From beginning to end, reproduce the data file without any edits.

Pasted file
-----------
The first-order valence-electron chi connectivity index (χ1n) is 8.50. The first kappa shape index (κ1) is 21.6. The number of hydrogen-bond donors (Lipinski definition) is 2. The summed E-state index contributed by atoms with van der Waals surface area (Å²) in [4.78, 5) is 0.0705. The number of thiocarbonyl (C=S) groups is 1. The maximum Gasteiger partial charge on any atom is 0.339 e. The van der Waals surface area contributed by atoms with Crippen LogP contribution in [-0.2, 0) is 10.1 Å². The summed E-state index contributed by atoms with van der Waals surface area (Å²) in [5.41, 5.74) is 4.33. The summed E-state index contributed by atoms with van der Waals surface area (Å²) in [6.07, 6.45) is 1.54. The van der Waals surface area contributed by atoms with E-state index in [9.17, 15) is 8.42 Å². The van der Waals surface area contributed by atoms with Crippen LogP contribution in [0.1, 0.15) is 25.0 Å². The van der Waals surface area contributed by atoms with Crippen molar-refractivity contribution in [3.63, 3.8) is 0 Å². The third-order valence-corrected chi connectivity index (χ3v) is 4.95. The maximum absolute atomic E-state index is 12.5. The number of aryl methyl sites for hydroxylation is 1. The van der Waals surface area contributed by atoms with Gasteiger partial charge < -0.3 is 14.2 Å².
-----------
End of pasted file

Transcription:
The first-order valence-electron chi connectivity index (χ1n) is 8.50. The first kappa shape index (κ1) is 21.6. The number of hydrogen-bond donors (Lipinski definition) is 2. The summed E-state index contributed by atoms with van der Waals surface area (Å²) in [4.78, 5) is 0.0705. The number of thiocarbonyl (C=S) groups is 1. The maximum Gasteiger partial charge on any atom is 0.339 e. The van der Waals surface area contributed by atoms with Crippen LogP contribution in [-0.2, 0) is 10.1 Å². The summed E-state index contributed by atoms with van der Waals surface area (Å²) in [5.41, 5.74) is 4.33. The summed E-state index contributed by atoms with van der Waals surface area (Å²) in [6.07, 6.45) is 1.54. The van der Waals surface area contributed by atoms with E-state index in [9.17, 15) is 8.42 Å². The van der Waals surface area contributed by atoms with Crippen LogP contribution in [0.1, 0.15) is 25.0 Å². The van der Waals surface area contributed by atoms with Crippen molar-refractivity contribution in [3.63, 3.8) is 0 Å². The third-order valence-corrected chi connectivity index (χ3v) is 4.95. The maximum absolute atomic E-state index is 12.5. The number of aryl methyl sites for hydroxylation is 1. The van der Waals surface area contributed by atoms with Gasteiger partial charge < -0.3 is 14.2 Å².